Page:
Back then, the typical DLSU freshmen in their first few days could be described as utterly lost. Every year, there are fresh faces on campus wondering what ‘A708’ is, and spending hours trying to figure out how to survive in Taft. Thanks to the La Salle Computer Society (LSCS), however, this year’s freshmen are the first to have the basics of the DLSU life right in their phones.
A new way to introduce DLSU
The DLSU LPEP Green Guide was made to help freshmen get to know the school during LPEP, and also to serve as a general Lasallian guide about the common things students need to know about the school.
Aside from showing freshmen their LPEP schedules, the app gives information about the school’s core values, administrative offices, and lists of CSO organizations and USG projects. It even comes with tips about notable areas around Taft, like parking spaces, places to eat, and where to find school supplies, among many other things that will help freshmen in their adjustment to Taft life.
The idea to make the app began when the Vice Dean of the College of Computer Science came to an agreement with SLIFE to make one for the freshmen. Instead of passing around flyers with information or referring people to the school’s website, the La Salle Computer Society was approached to create software to make information more accessible for students, and to save money. The LSCS, in turn, chose Jeno Panganiban to form a team and lead the project.
As project manager, Jeno’s main inspiration for the app was to create a new, innovative way to present DLSU and its culture to the freshmen. With this in mind, he put together his development team with Chino Tapales and Gela Acorda as the iOS developers, Je Estioko and Jason Sioco as the Android developers, Miguel Sietereales and Marcus Ramos as the web developers, and Megan Avancena as the graphic designer—all of whom are Computer Science students and members of LSCS.
Making the Green Guide
According to Jeno, the development of the app on three platforms (web, Android, and iOS) had to be done within one and a half months. After he had put his team together, it was time for six weeks of hard work to meet the deadline.
There were some hurdles the team had to face during the app’s development cycle, with the main challenge, Jason notes, being the time constraint. Having such a short time to get their software running on all three platforms while juggling academic requirements was the source of much pressure for them. Jeno also points out that some time was consumed early on due to changing demands for the software.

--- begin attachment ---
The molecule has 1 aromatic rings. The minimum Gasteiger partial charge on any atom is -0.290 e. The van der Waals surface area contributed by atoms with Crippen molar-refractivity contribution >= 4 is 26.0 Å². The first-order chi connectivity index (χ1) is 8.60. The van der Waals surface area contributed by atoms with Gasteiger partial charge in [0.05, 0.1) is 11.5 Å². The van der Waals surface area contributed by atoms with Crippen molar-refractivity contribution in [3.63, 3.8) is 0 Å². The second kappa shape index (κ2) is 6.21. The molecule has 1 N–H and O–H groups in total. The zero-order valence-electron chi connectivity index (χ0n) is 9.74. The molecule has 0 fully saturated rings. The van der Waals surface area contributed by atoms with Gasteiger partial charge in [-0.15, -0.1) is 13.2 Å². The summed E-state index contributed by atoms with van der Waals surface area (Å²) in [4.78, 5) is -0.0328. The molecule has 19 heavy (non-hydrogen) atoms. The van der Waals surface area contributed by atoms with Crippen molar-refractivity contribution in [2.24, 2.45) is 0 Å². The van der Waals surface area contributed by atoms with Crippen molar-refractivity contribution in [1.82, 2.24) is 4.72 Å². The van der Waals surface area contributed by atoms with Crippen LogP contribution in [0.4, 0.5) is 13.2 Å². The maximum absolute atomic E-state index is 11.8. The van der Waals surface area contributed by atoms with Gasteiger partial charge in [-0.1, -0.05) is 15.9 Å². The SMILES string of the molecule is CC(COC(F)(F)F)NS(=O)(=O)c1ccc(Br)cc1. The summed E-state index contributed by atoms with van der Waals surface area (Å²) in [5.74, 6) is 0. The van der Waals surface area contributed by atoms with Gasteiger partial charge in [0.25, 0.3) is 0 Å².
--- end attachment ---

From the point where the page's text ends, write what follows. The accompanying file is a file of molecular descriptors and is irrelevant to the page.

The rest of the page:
The developers for the iOS version were especially challenged due to the project being their first experience developing on the platform. On how he wound up creating an iOS app while learning the platform, Chino says, “To be honest, before we started, I was going to school with an iOS book because I bought it recently and I was eager to apply what I was learning from it. Then Jeno asked me if I wanted to develop an iOS app. I was pretty confident and said I could learn it.” He continues, “I also recruited Gela to the team. We had a lot of struggles and the learning curve was huge, but we managed to push through.”
Despite the difficulties they faced, the team managed to accomplish its goals within the time allotted. This was the result of intense studying on their part about the platforms they developed on, team communication, and a few overnight coding sessions. While this may seem grueling, Marcus points out, “Getting to work together with the team was actually quite fun, especially the overnight ‘hackathon’.”
The DLSU LPEP Green Guide is currently up and running on Android, iOS, and on the web.
A team of friends
From the start, Jeno was confident in each team member’s abilities. Each member of his team was someone Jeno had already worked with before on other projects by LSCS, on academics, and in Marcus’ case, on their startup.
He adds that the main advantage of being friends and having worked with his fellow developers before is that everyone knew each other’s strengths and weaknesses. This, he explains, is the reason his criteria for choosing the members of his team weren’t about how knowledgeable they were in specific parts of development. Rather, he looked for those he knew were committed and passionate about helping DLSU.
Something the whole team seems to agree on is being able to work together as friends actually made the project fun. It also helped that they had their minds set on a purpose.
“We want to help and give back to the Lasallian community in our own way,” Jeno explains on behalf of his team. They looked at the project as an opportunity to showcase the skills they developed during their stay in DLSU while doing something good for the school and its students.
Due to their fond experiences from making the software and common interest in making more contributions to DLSU, the team says they are open to working together again for another similar project in the future. While there are no other major updates planned at the moment, the team hopes to eventually add other features, or make it open for improvements by other aspiring app developers in DLSU.
For now, they simply want to thank the Lasallian community, the CCS Office of the Vice Dean, SLIFE, SMO, STRATCOM, and all the offices that contributed to their application.